1. Remove the two M6 cam gear retaining bolts that hold the cam gear to the cam.

2. Remove both covers located at the top of the rocker box that hold the cam in place (one is the points base cover and the other contains the tach drive mount and an oil passage).

3. String some baling wire/safety wire through the cam chain and tie it off somewhere on the exterior of the engine. The idea here is to not let the cam chain drop into the lower case.

4. By now you will have noticed that the cam is loose in the rocker box and with a little wiggling you should be able to get it out of there.
 

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Discussion Starter #12
Thanks for all of your advice, cant find the 350 manual, only the 350 four. anyway I will get the heads off this weekend and worry about the bottom end as soon as I get the manual. I have got plenty of polishing to do, and I still need to strip the frame for paint, hopfully I will have some update photos next week.
 

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Discussion Starter #14
Well I have been off this project for a while, but I am back on it. Thanks soo much for all of your advice. I have the top end and jug off. Does not look bad inside, so I will not be splitting the cases. There is a lot of rubber floating around due to the disintigrated cam chain guide roller. I need to get the oil filter rotor off to pull out and clean the oil pump, does anyone know where i can get the tool for that?
 

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best bet is to make one from an old socket of the same diameter and a grinder. seen it done quite a few times works great.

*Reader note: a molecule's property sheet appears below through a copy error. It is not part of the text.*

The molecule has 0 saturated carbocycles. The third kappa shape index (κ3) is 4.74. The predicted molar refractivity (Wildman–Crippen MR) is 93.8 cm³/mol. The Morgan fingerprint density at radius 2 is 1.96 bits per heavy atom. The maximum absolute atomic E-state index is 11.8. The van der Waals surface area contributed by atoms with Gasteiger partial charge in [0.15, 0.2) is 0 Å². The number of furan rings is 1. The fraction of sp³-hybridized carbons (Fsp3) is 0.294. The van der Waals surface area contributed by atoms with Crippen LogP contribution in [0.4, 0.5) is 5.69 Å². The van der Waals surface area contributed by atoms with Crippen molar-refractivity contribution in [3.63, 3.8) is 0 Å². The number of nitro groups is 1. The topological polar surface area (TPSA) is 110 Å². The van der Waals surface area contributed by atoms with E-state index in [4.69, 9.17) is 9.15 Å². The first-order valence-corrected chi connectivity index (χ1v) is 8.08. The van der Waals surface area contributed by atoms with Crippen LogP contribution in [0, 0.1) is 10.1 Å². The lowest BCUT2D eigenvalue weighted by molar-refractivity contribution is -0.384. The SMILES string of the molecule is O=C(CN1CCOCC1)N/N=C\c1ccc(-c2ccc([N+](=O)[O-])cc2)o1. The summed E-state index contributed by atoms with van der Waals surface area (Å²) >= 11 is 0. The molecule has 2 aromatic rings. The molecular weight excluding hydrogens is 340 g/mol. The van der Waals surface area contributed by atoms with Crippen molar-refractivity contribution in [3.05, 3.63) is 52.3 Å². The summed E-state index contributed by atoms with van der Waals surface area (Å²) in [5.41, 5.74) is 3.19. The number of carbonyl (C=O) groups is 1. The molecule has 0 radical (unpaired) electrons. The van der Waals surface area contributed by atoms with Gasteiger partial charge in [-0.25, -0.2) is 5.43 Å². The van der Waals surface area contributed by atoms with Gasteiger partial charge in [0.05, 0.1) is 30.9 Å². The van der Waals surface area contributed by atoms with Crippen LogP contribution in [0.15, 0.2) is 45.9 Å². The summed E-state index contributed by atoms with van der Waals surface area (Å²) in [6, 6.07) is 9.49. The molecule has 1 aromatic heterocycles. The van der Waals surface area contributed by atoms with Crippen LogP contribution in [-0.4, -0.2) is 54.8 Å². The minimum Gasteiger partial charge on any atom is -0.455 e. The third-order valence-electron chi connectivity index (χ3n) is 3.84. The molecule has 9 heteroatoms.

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http://cgi.ebay.com/ebaymotors/Motorcycle-Tool-Honda-Oil-Filter-Clutch-Hub-Spanner_W0QQitemZ320313329397QQcmdZViewItem?hash=item320313329397&_trksid=p4506.c0.m245&_trkparms=72:727|65:12|39:1|240:1318

At that price it's probably cheaper than using an old socket. Think long and hard about not splitting the cases when you have all that rubber floating around in there. The oil passages to the head are pretty small and it won't take much to clog them up with the rubber bits. The only way I know to really ensure that all of the crap is out of the bottom end is to tear it completely down and clean it out good. But it's your motor.

Craig
 

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while i do agree with craig, it dosnt appear your wheel is too bad. i always figured the bottom of the cases had all of those little compartments to collect debris as well as strengthen them. get the screen off the pump, clean that, and the little pocket it goes in, and get the slinger apart, and clean that, then check them both at the first few oil changes, i think youll be fine. if the wheel is so far shot already, from running, id say its more likely there would already be damage if there is going to be some, using craigs thought process. id bore it up a size or 2 at least. clean the bottom end out with kerosene or something, completely drain it, fill it with oil, cycle the oil through with the electric starter, but dont start it, dump the oil, and then put in fresh oil. then run it.

craig is right though, its always nice to know youre starting with fresh new everything. but if youve never pulled one down to the cases, it can be a little intimidating.

just my opinion

jc
 

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oh, and if you cant wait, order the tool. it will be worth the trouble youll go through to find the perfect socket, and then attacking it with a grinder. otherwise a socket works fine. the nice thing is the tool gets the nut back on without worry.
 

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Discussion Starter #19
Thanks, It would have taken me forever to find the right part, ordered one from cycle gear ($10) on friday, should be here today or tomorrow. Not sure about splitting the cases yet, I REALLY don't want to, I guess I will decide when I get the oil pump out. I don't have carbs yet anyway, and will probably start concentrating on the cleaning, polishing and painting.
 

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split the cases. it will make you feel manly!

then you can bead blast the cases too.

tex